In essence, communal spaces create deliberate opportunities for casual encounters among the native people. Perhaps even deliver positive experiences between friends and strangers. Although it may seem relatively straightforward, communal spaces have often been executed and failed spectacularly. In today’s day and age, more often than not, urban planning has developed a close tie with communal spaces. Communal spaces have been decentralized, elucidating they have been divided by virtue of their functionality, such as entertainment and leisure areas. Subsequently, public zones such as shopping arcades, departmental stores, and other regions have been formed, which take part responsibility for these communal spaces. Thereby, communal areas need to be designed keeping in mind the everchanging lifestyle of the urban population.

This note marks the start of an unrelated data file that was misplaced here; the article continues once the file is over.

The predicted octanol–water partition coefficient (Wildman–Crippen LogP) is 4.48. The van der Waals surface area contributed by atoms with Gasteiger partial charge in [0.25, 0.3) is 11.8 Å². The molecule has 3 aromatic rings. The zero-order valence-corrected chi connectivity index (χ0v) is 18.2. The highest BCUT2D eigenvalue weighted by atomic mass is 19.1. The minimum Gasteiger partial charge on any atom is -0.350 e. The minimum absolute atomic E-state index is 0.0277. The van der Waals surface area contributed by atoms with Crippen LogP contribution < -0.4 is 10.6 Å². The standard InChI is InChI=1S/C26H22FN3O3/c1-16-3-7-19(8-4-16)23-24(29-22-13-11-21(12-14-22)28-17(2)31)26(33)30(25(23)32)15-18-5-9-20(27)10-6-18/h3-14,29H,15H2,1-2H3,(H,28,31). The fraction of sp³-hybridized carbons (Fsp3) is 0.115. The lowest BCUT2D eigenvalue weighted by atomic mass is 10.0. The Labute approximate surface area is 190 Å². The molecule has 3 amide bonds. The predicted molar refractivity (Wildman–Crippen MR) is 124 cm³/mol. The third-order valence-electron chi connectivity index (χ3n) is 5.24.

Communal spaces must be tailored to suit the scale and typology of the development they cater to. Multifunctionality is paramount while accommodating a broad spectrum of activity in its zone. Communal spaces are more than just jolly, go-happy areas. They serve a much larger purpose; they are the heart of democratic living. They are one last few places where people can encounter differences, to learn to understand and tolerate other people. Any urban fabric can be significantly enhanced by inserting a communal space that has been intricately designed to serve the locality. Without urban inserts, as mentioned earlier, we would be left with nothing but soulless urban fabric, which may shelter us but are detrimental to our psychological well-being and may likely have a myriad of untold problems.